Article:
Imagine being diagnosed with malignant mesothelioma, the rare form of cancer caused by exposure to asbestos, and then learning your exposure came from breathing the air outside of your home. That is exactly what Dean Trapp’s family claims happened to their loved one. Mr. Trapp died of the rare, asbestos-related form of cancer in 2014, and after his death his family filed a lawsuit against both CertainTeed Corporation and Calaveras Asbestos, accusing both of negligence. Though a lower court granted both companies a dismissal of the case, the Court of Appeal of the State of California Sixth Appellate District overturned that decision, allowing the family to move forward and their case to be decided by a jury.
Companies Accused of Negligence in Mesothelioma Death
The lawsuit filed by Beverly Trapp and her children pointed to the fact that Dean had lived within four-to-seven miles of the CertainTeed cement pipe plant for a period of over thirty years, and that during that time the company had negligently allowed asbestos to spew into the air. Calaveras had provided the deadly material to the plant.
The companies defended themselves against the claim, relying upon the testimony of expert witnesses who had argued that the asbestos emitted would not have been enough to cause Mr. Trapp’s mesothelioma and that — even if it had been — it would be impossible to prove that it had been their asbestos that led to his illness. The companies also claimed that there was no duty of care to non-employees or non-employee families.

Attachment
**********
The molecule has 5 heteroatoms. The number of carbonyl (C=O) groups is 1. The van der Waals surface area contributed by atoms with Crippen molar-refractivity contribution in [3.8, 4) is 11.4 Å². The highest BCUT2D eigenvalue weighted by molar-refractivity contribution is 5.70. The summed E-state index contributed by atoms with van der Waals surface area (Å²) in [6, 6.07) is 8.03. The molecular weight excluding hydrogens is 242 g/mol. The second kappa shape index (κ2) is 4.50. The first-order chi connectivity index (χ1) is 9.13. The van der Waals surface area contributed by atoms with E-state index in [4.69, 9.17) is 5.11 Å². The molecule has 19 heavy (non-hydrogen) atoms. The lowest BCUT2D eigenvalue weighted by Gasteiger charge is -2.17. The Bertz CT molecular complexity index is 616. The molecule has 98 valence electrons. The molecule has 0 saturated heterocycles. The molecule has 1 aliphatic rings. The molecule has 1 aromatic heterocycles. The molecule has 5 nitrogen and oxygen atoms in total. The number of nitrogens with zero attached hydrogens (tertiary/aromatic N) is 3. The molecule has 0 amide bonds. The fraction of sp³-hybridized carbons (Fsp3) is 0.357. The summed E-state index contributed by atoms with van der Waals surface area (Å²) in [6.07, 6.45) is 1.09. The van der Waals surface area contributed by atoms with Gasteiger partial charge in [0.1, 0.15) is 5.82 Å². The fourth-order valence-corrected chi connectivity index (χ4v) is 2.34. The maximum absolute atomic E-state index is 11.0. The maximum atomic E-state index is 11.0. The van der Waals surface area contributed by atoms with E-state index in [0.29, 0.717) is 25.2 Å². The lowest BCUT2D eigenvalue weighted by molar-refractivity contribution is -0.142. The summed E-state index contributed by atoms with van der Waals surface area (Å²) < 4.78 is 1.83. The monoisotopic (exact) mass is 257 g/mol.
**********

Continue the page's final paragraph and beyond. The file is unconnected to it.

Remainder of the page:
Appeals Court Overturns Decision in Mesothelioma Case
In reversing the lower court’s decision, the Court of Appeals made several notable statements. They agreed with the family that the testimony of the expert witnesses could not be backed up by science, and more importantly they took a firm stand against the notion that companies have no duty of care to those who live in surrounding neighborhoods.
On this point the court wrote, “We disagree with the notion that the take-home exposure …. is somehow more dangerous or risky than the airborne exposure to asbestos alleged by appellants here. … Take-home exposure and airborne exposure are two different methods to being exposed to a harmful substance. It is certainly not clear, as the trial court assumed, that one method of exposure is more serious and life-threatening than the other. …. Moreover, we note that there is language suggesting that landowners that use asbestos and manufacturers of asbestos-containing products have a duty of care that extends beyond the premises of their facility.” They pointed out that in the state of California there have been previous rulings regarding landowners’ responsibility to prevent conditions that could cause harm to those in their area. The case will move forward.
Page Reviewed and Edited by Mesothelioma Attorney Paul Danziger
Paul Danziger grew up in Houston, Texas and earned a law degree from Northwestern University School of Law in Chicago. For over 25 years years he has focused on representing mesothelioma cancer victims and others hurt by asbestos exposure. Paul and his law firm have represented thousands of people diagnosed with mesothelioma, asbestosis, and lung cancer, recovering significant compensation for injured clients. Every client is extremely important to Paul and he will take every call from clients who want to speak with him. Paul and his law firm handle mesothelioma cases throughout the United States.